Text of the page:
Sens. Thom Tillis (R-N.C.) and Chris Coons (D-Del.), for example, unveiled a proposal that would allow Mueller to challenge his removal, bringing the matter to a three-judge panel for a legal review. Sens. Lindsey Graham (R-S.C.) and Cory Booker (D-N.J.), meanwhile, worked on a measure that intended to give Mueller protections before he’s ousted.
This morning, these same four senators unveiled the Special Counsel Independence and Integrity Act, which combines the two proposals.
The bill would ensure that only a senior official at the Department of Justice has the authority to fire the special counsel and the reason would have to be provided in writing. The measure would also give the special counsel 10 days to seek judicial review to examine their removal to determine if the dismissal “was for good cause.”
The legislation would ensure that documents, materials and staff working on the investigation are preserved.
“A nation of laws cannot exist if the people tasked with enforcing them are subjected to political interference or intimidation from the president,” Booker said in a press statement. “The Special Counsel Independence and Integrity Act will install a needed check and ensure that Special Counsel Mueller and his team – and any future special counsels – are able to follow the facts and the law wherever they lead. Congress must act to advance this bipartisan legislation as soon as possible without any further delay.”
That seems like a reasonable suggestion, though I have a hunch GOP leaders will disagree about what “must” happen.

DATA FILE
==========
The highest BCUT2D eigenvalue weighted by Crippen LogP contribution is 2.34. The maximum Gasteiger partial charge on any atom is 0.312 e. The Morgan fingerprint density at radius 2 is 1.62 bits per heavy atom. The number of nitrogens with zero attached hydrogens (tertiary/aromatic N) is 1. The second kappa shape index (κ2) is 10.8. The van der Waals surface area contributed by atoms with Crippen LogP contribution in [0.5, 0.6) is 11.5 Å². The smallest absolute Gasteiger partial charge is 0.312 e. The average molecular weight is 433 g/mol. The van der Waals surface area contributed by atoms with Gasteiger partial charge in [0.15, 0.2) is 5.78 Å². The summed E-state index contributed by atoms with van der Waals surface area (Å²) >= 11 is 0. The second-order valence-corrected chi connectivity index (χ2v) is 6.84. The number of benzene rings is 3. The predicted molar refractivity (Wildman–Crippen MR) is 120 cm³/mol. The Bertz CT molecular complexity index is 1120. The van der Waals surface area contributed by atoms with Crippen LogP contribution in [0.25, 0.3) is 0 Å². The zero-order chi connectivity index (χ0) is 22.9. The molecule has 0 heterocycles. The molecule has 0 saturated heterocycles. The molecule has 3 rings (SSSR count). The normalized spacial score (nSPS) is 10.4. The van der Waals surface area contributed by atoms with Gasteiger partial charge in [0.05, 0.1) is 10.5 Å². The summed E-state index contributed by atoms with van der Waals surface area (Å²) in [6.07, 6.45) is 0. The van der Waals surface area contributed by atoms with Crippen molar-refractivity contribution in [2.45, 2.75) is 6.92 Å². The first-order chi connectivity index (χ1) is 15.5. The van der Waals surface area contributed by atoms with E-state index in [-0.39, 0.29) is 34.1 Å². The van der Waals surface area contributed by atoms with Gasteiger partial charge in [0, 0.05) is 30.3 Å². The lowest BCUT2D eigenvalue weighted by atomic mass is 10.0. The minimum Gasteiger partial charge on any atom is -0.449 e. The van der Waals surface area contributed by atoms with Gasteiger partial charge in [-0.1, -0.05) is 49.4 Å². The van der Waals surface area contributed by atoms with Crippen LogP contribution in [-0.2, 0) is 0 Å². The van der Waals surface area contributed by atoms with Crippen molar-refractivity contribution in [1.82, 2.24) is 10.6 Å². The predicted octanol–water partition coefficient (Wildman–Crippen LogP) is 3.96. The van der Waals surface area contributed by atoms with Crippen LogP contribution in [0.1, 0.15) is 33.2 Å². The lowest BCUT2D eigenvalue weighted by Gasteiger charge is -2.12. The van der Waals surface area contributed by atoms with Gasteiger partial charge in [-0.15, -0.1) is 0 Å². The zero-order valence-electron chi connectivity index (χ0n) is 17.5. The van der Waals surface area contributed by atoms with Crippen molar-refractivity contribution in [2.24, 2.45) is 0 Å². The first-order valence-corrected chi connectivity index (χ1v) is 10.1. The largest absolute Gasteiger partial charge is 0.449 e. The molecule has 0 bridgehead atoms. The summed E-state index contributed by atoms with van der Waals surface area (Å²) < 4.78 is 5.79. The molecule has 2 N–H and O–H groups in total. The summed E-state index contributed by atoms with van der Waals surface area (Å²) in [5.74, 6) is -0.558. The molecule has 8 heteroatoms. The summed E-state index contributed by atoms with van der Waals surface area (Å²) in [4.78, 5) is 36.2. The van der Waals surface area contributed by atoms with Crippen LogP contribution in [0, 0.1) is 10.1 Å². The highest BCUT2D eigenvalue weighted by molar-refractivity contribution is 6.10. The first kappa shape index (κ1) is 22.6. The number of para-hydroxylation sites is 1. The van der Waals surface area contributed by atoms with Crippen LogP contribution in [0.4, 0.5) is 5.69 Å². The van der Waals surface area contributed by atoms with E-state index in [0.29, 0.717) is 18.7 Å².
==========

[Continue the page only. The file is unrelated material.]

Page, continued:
Senate Minority Leader Chuck Schumer (D-N.Y.) endorsed the bipartisan plan this morning, asking on the chamber floor, “Why not pass this legislation now, and avoid a constitutional crisis? Why not avoid an injury, instead of sustaining it and trying to stitch it up?”
But the decision on whether to move forward with the proposal is in the hands of the Republican majority, and while it’s nice to see a bipartisan quartet get together on a contentious issue, GOP leaders have expressed no interest in even considering their legislation.
To be sure, plenty of Republican lawmakers yesterday made clear they’re opposed to the president firing the special counsel; they’re just not willing to take deliberate steps to prevent that from happening.
That said, keep an eye on Senate Judiciary Committee Chairman Chuck Grassley (R-Iowa), whose committee would have jurisdiction over the bipartisan bill. Grassley, who’s routinely adopted partisan postures as the Russia scandal has unfolded, said yesterday it would be “suicide” for the president to try to oust Mueller.
If the Iowa Republican believes that, maybe he could hold a hearing and a vote on a bill that would protect Trump from himself?
Update: Politico reported this morning that the Senate Judiciary Committee is, in fact, planning to consider the Special Counsel Independence and Integrity Act.